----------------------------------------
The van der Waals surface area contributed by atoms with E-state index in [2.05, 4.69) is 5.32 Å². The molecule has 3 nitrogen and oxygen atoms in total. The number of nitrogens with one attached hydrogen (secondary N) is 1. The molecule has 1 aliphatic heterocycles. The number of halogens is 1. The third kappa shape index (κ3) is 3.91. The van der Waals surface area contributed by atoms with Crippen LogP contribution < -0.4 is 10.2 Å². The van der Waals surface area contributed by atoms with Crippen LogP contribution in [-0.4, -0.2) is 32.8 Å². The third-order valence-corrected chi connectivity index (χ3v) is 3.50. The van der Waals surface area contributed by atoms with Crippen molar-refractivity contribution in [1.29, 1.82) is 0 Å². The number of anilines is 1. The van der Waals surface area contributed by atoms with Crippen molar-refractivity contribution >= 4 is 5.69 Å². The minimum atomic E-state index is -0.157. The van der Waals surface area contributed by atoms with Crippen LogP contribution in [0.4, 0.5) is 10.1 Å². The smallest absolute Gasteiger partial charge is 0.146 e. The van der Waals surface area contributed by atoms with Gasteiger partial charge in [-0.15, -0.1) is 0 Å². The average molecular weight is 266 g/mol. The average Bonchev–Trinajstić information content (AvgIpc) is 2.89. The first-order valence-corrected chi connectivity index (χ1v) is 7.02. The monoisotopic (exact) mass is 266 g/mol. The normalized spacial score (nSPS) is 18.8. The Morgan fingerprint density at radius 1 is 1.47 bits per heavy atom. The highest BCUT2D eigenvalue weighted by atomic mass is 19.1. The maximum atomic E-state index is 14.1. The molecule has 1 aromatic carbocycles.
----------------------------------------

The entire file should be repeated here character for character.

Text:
The van der Waals surface area contributed by atoms with E-state index in [2.05, 4.69) is 5.32 Å². The molecule has 3 nitrogen and oxygen atoms in total. The number of nitrogens with one attached hydrogen (secondary N) is 1. The molecule has 1 aliphatic heterocycles. The number of halogens is 1. The third kappa shape index (κ3) is 3.91. The van der Waals surface area contributed by atoms with Crippen LogP contribution < -0.4 is 10.2 Å². The van der Waals surface area contributed by atoms with Crippen LogP contribution in [-0.4, -0.2) is 32.8 Å². The third-order valence-corrected chi connectivity index (χ3v) is 3.50. The van der Waals surface area contributed by atoms with Crippen molar-refractivity contribution in [1.29, 1.82) is 0 Å². The number of anilines is 1. The van der Waals surface area contributed by atoms with Crippen molar-refractivity contribution >= 4 is 5.69 Å². The minimum atomic E-state index is -0.157. The van der Waals surface area contributed by atoms with Crippen LogP contribution in [0.4, 0.5) is 10.1 Å². The smallest absolute Gasteiger partial charge is 0.146 e. The van der Waals surface area contributed by atoms with Gasteiger partial charge in [-0.15, -0.1) is 0 Å². The average molecular weight is 266 g/mol. The average Bonchev–Trinajstić information content (AvgIpc) is 2.89. The first-order valence-corrected chi connectivity index (χ1v) is 7.02. The monoisotopic (exact) mass is 266 g/mol. The normalized spacial score (nSPS) is 18.8. The Morgan fingerprint density at radius 1 is 1.47 bits per heavy atom. The highest BCUT2D eigenvalue weighted by atomic mass is 19.1. The maximum atomic E-state index is 14.1. The molecule has 1 aromatic carbocycles.